Interconnect redundancy is often overlooked in clusters. This is because the mean time to failure (MTTF) is generally several years. Therefore, cluster interconnect redundancy might not be a high priority. Also, depending on the system and sophistication level, a redundant cluster interconnect could be cost prohibitive.

However, a redundant cluster interconnect is an important aspect of a fully redundant cluster. Without this, a system is not truly free of single points-of-failure. Cluster interconnects can fail for a variety of reasons and you cannot prevent all of them.

Database Software

In Real Application Clusters, Oracle executables are installed on either the cluster file system or on the local disks of each node; and at least one instance runs on each node of a cluster. Note that if your platform supports a cluster file system (CFS) and you use it, then only one copy of the Oracle Real Application Clusters software will be installed. All instances have equal access to all data and can process any transactions. In this way, Real Application Clusters ensure full database software redundancy.

Disaster Planning

Real Application Clusters is primarily a single site, high availability solution. This means the nodes in the cluster generally exist within the same building, if not the same room. Therefore, disaster planning can be critical. Depending on how mission critical your system is, and the potential exposure of your system's location for such disasters, disaster planning can be an important high availability component.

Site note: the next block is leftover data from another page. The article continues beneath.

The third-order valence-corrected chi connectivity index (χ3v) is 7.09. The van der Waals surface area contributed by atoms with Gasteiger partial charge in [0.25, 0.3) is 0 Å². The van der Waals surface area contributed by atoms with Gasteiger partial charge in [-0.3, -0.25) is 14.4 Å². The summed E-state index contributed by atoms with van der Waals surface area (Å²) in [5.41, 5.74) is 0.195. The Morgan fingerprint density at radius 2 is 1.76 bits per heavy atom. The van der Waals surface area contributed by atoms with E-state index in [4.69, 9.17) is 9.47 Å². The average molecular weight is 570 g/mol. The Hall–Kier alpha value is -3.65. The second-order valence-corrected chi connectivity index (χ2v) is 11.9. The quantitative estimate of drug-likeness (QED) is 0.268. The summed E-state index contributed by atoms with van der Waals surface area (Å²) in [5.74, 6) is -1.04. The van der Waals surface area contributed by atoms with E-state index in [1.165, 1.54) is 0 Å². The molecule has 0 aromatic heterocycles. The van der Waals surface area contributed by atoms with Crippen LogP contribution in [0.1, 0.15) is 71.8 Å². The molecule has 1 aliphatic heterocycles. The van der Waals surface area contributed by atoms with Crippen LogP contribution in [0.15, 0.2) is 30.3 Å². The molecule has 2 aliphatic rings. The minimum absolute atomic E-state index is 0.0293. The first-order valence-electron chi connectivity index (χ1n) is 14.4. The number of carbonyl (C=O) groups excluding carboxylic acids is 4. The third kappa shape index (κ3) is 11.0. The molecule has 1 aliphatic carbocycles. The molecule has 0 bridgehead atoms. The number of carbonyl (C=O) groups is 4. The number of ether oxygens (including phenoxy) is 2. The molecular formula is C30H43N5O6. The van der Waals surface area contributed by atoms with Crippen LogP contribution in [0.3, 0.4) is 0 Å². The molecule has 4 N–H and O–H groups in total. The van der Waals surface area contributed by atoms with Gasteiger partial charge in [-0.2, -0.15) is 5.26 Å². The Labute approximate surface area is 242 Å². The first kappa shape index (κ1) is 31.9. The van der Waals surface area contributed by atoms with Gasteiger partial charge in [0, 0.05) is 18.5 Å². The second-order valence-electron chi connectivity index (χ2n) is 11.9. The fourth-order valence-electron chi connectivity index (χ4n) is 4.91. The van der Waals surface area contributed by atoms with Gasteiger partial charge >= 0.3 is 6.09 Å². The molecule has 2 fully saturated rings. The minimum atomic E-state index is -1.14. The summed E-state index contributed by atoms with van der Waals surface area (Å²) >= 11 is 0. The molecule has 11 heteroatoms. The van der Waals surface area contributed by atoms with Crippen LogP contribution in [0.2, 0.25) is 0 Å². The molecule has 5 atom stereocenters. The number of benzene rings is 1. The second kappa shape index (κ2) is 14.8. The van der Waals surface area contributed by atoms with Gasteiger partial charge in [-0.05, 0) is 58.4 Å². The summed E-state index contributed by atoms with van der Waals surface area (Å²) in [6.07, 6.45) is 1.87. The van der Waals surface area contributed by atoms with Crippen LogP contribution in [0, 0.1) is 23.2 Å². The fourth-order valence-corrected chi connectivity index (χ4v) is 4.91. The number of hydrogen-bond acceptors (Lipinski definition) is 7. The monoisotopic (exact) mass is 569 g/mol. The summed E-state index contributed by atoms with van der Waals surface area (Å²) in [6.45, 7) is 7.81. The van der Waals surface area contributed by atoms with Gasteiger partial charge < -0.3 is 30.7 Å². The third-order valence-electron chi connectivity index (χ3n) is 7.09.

Oracle offers other solutions such as Oracle9i Data Guard to facilitate more comprehensive disaster recovery planning. You can use these solutions with Real Application Clusters where one cluster hosts the primary database and another remote system or cluster hosts the disaster recovery database. However, Real Application Clusters are not required on either site for disaster recovery.

See Also :

Oracle9i Data Guard Concepts and Administration for more information about Data Guard

Failure Protection Validation

Once you have carefully considered your system level issues, validate that your Real Application Clusters environment optimally protects against failures. Use the following list of failure points to plan and troubleshoot your failure protection system:

Real Application Clusters environments protect against cluster component failures and software failures. However, media failures and human error could still cause system downtime. Real Application Clusters, as with single-instance Oracle databases, operates on one set of files. For this reason, you should adopt best practices to avoid the adverse effects of media failures.

RAID-based redundancy practices avoid file loss but might not prevent rare cases of file corruptions. Also, if you mistakenly drop a database object in an Real Application Clusters environment, then you can recover that object the same way you would in a single instance database. These are the primary limitations in an otherwise very robust and highly available Real Application Clusters system.

Once you deploy your system, the key issue is the transparency of failover and its duration as described in the following section.

Failover and Real Application Clusters

This section describes the principles of failover and the features Real Application Clusters offers to implement failover in high availability systems. Topics in this section include:

Failover Basics

Failover requires that highly available systems have accurate instance monitoring or heartbeat mechanisms. In addition to having this functionality for normal operations, the system must be able to quickly and accurately synchronize resources during failover.